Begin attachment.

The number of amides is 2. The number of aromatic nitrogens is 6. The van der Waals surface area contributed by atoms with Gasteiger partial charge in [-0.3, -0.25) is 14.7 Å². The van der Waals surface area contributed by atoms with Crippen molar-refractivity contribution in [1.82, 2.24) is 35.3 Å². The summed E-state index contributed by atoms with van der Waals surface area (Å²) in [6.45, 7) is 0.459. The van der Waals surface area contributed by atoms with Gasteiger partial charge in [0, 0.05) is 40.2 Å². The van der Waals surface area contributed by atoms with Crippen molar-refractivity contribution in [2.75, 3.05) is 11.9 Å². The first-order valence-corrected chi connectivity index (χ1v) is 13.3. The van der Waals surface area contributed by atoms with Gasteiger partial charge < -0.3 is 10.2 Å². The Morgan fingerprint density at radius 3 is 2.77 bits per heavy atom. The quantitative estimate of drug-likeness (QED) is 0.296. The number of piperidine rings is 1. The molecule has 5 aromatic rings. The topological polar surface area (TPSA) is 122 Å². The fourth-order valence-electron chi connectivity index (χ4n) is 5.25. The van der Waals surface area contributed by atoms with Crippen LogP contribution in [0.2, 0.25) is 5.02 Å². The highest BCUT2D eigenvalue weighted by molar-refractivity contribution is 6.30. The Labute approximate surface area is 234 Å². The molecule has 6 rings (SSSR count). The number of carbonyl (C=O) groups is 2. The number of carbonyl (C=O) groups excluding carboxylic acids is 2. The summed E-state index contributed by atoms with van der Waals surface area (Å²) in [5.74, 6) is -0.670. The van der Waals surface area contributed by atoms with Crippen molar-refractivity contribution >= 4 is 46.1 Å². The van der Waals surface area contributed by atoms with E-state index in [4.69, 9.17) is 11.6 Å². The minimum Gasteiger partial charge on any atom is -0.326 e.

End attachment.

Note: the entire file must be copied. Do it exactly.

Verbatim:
The number of amides is 2. The number of aromatic nitrogens is 6. The van der Waals surface area contributed by atoms with Gasteiger partial charge in [-0.3, -0.25) is 14.7 Å². The van der Waals surface area contributed by atoms with Crippen molar-refractivity contribution in [1.82, 2.24) is 35.3 Å². The summed E-state index contributed by atoms with van der Waals surface area (Å²) in [6.45, 7) is 0.459. The van der Waals surface area contributed by atoms with Gasteiger partial charge in [0, 0.05) is 40.2 Å². The van der Waals surface area contributed by atoms with Crippen molar-refractivity contribution in [2.75, 3.05) is 11.9 Å². The first-order valence-corrected chi connectivity index (χ1v) is 13.3. The van der Waals surface area contributed by atoms with Gasteiger partial charge < -0.3 is 10.2 Å². The Morgan fingerprint density at radius 3 is 2.77 bits per heavy atom. The quantitative estimate of drug-likeness (QED) is 0.296. The number of piperidine rings is 1. The molecule has 5 aromatic rings. The topological polar surface area (TPSA) is 122 Å². The fourth-order valence-electron chi connectivity index (χ4n) is 5.25. The van der Waals surface area contributed by atoms with Crippen LogP contribution in [0.2, 0.25) is 5.02 Å². The highest BCUT2D eigenvalue weighted by molar-refractivity contribution is 6.30. The Labute approximate surface area is 234 Å². The molecule has 6 rings (SSSR count). The number of carbonyl (C=O) groups is 2. The number of carbonyl (C=O) groups excluding carboxylic acids is 2. The summed E-state index contributed by atoms with van der Waals surface area (Å²) in [5.74, 6) is -0.670. The van der Waals surface area contributed by atoms with Crippen molar-refractivity contribution >= 4 is 46.1 Å². The van der Waals surface area contributed by atoms with E-state index in [4.69, 9.17) is 11.6 Å². The minimum Gasteiger partial charge on any atom is -0.326 e.